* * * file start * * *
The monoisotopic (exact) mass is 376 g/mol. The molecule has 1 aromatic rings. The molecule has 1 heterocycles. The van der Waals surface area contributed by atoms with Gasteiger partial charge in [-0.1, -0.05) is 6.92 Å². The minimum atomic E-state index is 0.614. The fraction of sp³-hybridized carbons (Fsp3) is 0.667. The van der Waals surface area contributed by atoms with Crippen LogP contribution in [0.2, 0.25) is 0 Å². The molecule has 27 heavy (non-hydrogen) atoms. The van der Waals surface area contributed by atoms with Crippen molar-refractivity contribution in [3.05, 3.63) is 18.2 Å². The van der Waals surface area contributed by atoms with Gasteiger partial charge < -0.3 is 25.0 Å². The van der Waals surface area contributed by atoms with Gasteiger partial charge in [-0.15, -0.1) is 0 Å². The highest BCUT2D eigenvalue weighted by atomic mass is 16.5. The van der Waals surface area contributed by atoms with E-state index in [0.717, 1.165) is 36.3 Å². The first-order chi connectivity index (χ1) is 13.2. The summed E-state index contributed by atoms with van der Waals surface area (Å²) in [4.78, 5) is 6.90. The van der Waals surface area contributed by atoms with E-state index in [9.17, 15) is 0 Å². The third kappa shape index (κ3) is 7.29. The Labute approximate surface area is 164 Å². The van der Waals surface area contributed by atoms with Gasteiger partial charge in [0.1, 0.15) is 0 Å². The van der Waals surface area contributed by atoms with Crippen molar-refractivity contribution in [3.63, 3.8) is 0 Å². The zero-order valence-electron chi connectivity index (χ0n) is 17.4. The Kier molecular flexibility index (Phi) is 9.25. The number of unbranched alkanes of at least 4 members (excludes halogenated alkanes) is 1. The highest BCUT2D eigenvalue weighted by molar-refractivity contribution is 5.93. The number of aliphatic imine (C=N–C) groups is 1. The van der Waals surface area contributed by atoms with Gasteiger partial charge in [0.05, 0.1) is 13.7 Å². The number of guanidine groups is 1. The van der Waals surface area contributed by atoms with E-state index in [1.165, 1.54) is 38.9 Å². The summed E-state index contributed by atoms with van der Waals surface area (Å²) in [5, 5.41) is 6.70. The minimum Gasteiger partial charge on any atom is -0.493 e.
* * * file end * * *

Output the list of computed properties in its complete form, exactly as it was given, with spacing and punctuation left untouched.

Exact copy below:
The monoisotopic (exact) mass is 376 g/mol. The molecule has 1 aromatic rings. The molecule has 1 heterocycles. The van der Waals surface area contributed by atoms with Gasteiger partial charge in [-0.1, -0.05) is 6.92 Å². The minimum atomic E-state index is 0.614. The fraction of sp³-hybridized carbons (Fsp3) is 0.667. The van der Waals surface area contributed by atoms with Crippen LogP contribution in [0.2, 0.25) is 0 Å². The molecule has 27 heavy (non-hydrogen) atoms. The van der Waals surface area contributed by atoms with Crippen molar-refractivity contribution in [3.05, 3.63) is 18.2 Å². The van der Waals surface area contributed by atoms with Gasteiger partial charge < -0.3 is 25.0 Å². The van der Waals surface area contributed by atoms with Gasteiger partial charge in [-0.15, -0.1) is 0 Å². The highest BCUT2D eigenvalue weighted by atomic mass is 16.5. The van der Waals surface area contributed by atoms with E-state index in [0.717, 1.165) is 36.3 Å². The first-order chi connectivity index (χ1) is 13.2. The summed E-state index contributed by atoms with van der Waals surface area (Å²) in [4.78, 5) is 6.90. The van der Waals surface area contributed by atoms with E-state index in [9.17, 15) is 0 Å². The third kappa shape index (κ3) is 7.29. The Labute approximate surface area is 164 Å². The van der Waals surface area contributed by atoms with Gasteiger partial charge in [0.1, 0.15) is 0 Å². The van der Waals surface area contributed by atoms with Crippen molar-refractivity contribution in [3.63, 3.8) is 0 Å². The zero-order valence-electron chi connectivity index (χ0n) is 17.4. The Kier molecular flexibility index (Phi) is 9.25. The number of unbranched alkanes of at least 4 members (excludes halogenated alkanes) is 1. The highest BCUT2D eigenvalue weighted by molar-refractivity contribution is 5.93. The number of aliphatic imine (C=N–C) groups is 1. The van der Waals surface area contributed by atoms with Gasteiger partial charge in [0.05, 0.1) is 13.7 Å². The number of guanidine groups is 1. The van der Waals surface area contributed by atoms with E-state index in [1.165, 1.54) is 38.9 Å². The summed E-state index contributed by atoms with van der Waals surface area (Å²) in [5, 5.41) is 6.70. The minimum Gasteiger partial charge on any atom is -0.493 e.